The latest Choosing Wisely list warning against spinal fusion surgery for low back pain is supported by Professor Ian Harris. We talk to him about the issue.

What has contributed to the rising popularity of spinal fusion surgery?

One of the reasons is the introduction of spinal instrumentation such as screws, plates, rods and wires to hold the spine together, allowing the patient to move freely after the surgery yet still stabilising the spine enough to ensure fusion occurs. We now have quite strong devices that are relatively easy to insert accurately, sometimes in a minimally invasive way. The technology around spinal fusion has improved, yet all the while we haven’t addressed the fundamental evidence of its effectiveness. We still haven’t looked to see whether the patient is actually better off or not from having the fusion. 

Are there any indications where it would be used?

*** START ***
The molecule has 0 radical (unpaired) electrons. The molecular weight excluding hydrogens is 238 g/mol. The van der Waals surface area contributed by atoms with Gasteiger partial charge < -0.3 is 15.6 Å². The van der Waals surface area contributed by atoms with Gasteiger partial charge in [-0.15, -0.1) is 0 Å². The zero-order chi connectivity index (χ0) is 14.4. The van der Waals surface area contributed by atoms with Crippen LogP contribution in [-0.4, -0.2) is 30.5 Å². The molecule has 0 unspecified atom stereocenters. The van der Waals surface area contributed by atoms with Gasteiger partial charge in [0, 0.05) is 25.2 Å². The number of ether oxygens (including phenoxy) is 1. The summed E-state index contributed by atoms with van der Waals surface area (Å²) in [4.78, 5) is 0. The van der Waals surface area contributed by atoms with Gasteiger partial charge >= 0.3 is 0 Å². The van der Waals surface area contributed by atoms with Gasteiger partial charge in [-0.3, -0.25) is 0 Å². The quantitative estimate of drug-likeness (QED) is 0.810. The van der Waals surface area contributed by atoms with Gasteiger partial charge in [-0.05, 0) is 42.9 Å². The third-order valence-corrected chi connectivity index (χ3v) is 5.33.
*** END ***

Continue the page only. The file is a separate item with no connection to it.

Professor Harris: There are areas where it’s less commonly used but thought to be of benefit, such as acute fracture following an accident, but even then there are grey areas and controversies. At the Whitlam Orthopaedic Research Centre in Sydney, we published a review for spinal fusion for the most common traumatic accident — burst fractures between the thoracic and lumbar spine. It’s commonly treated with instrumentation and fusion, but the evidence isn’t very good. Several studies show treating burst fractures without any surgery is just as good, and decompressing and fusing the spine is probably not necessary. I am a surgeon myself and I see spinal patients and did, until recently, perform spinal fusion surgery. I know many surgeons who say they’re proud to not perform spinal surgery for back pain. But there are also many surgeons who regularly do — so somebody in there is wrong.